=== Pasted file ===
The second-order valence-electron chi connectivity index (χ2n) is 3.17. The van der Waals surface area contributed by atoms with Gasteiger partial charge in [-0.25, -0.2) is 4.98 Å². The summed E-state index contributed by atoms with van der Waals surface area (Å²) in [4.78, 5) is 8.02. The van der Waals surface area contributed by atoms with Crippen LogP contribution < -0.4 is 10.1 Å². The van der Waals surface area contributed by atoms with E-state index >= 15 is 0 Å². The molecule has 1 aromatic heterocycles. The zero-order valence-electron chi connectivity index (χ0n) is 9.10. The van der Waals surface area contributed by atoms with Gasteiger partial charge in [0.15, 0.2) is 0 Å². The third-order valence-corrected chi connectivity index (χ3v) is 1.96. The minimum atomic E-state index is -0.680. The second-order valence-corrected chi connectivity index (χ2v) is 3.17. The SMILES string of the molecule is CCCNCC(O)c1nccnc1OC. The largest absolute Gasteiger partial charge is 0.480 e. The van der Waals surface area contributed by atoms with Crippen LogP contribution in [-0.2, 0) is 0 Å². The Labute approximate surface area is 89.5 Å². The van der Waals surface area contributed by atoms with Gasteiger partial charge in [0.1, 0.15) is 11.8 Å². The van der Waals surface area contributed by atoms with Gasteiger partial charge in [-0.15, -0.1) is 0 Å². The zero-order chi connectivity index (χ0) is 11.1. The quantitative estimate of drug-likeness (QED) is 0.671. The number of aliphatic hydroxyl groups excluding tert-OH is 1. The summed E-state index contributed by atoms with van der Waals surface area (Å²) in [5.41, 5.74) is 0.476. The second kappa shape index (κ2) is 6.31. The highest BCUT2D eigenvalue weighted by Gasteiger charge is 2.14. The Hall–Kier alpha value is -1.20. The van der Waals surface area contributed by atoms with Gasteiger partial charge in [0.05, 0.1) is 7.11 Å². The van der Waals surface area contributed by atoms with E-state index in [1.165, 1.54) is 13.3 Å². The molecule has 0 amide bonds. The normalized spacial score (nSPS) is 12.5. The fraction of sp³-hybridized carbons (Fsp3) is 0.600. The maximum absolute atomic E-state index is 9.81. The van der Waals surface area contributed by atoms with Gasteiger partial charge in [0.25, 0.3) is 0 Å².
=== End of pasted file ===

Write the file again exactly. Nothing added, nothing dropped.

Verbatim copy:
The second-order valence-electron chi connectivity index (χ2n) is 3.17. The van der Waals surface area contributed by atoms with Gasteiger partial charge in [-0.25, -0.2) is 4.98 Å². The summed E-state index contributed by atoms with van der Waals surface area (Å²) in [4.78, 5) is 8.02. The van der Waals surface area contributed by atoms with Crippen LogP contribution < -0.4 is 10.1 Å². The van der Waals surface area contributed by atoms with E-state index >= 15 is 0 Å². The molecule has 1 aromatic heterocycles. The zero-order valence-electron chi connectivity index (χ0n) is 9.10. The van der Waals surface area contributed by atoms with Gasteiger partial charge in [0.15, 0.2) is 0 Å². The third-order valence-corrected chi connectivity index (χ3v) is 1.96. The minimum atomic E-state index is -0.680. The second-order valence-corrected chi connectivity index (χ2v) is 3.17. The SMILES string of the molecule is CCCNCC(O)c1nccnc1OC. The largest absolute Gasteiger partial charge is 0.480 e. The van der Waals surface area contributed by atoms with Crippen LogP contribution in [-0.2, 0) is 0 Å². The Labute approximate surface area is 89.5 Å². The van der Waals surface area contributed by atoms with Gasteiger partial charge in [0.1, 0.15) is 11.8 Å². The van der Waals surface area contributed by atoms with Gasteiger partial charge in [-0.15, -0.1) is 0 Å². The zero-order chi connectivity index (χ0) is 11.1. The quantitative estimate of drug-likeness (QED) is 0.671. The number of aliphatic hydroxyl groups excluding tert-OH is 1. The summed E-state index contributed by atoms with van der Waals surface area (Å²) in [5.41, 5.74) is 0.476. The second kappa shape index (κ2) is 6.31. The highest BCUT2D eigenvalue weighted by Gasteiger charge is 2.14. The Hall–Kier alpha value is -1.20. The van der Waals surface area contributed by atoms with Gasteiger partial charge in [0.05, 0.1) is 7.11 Å². The van der Waals surface area contributed by atoms with E-state index in [1.165, 1.54) is 13.3 Å². The molecule has 0 amide bonds. The normalized spacial score (nSPS) is 12.5. The fraction of sp³-hybridized carbons (Fsp3) is 0.600. The maximum absolute atomic E-state index is 9.81. The van der Waals surface area contributed by atoms with Gasteiger partial charge in [0.25, 0.3) is 0 Å².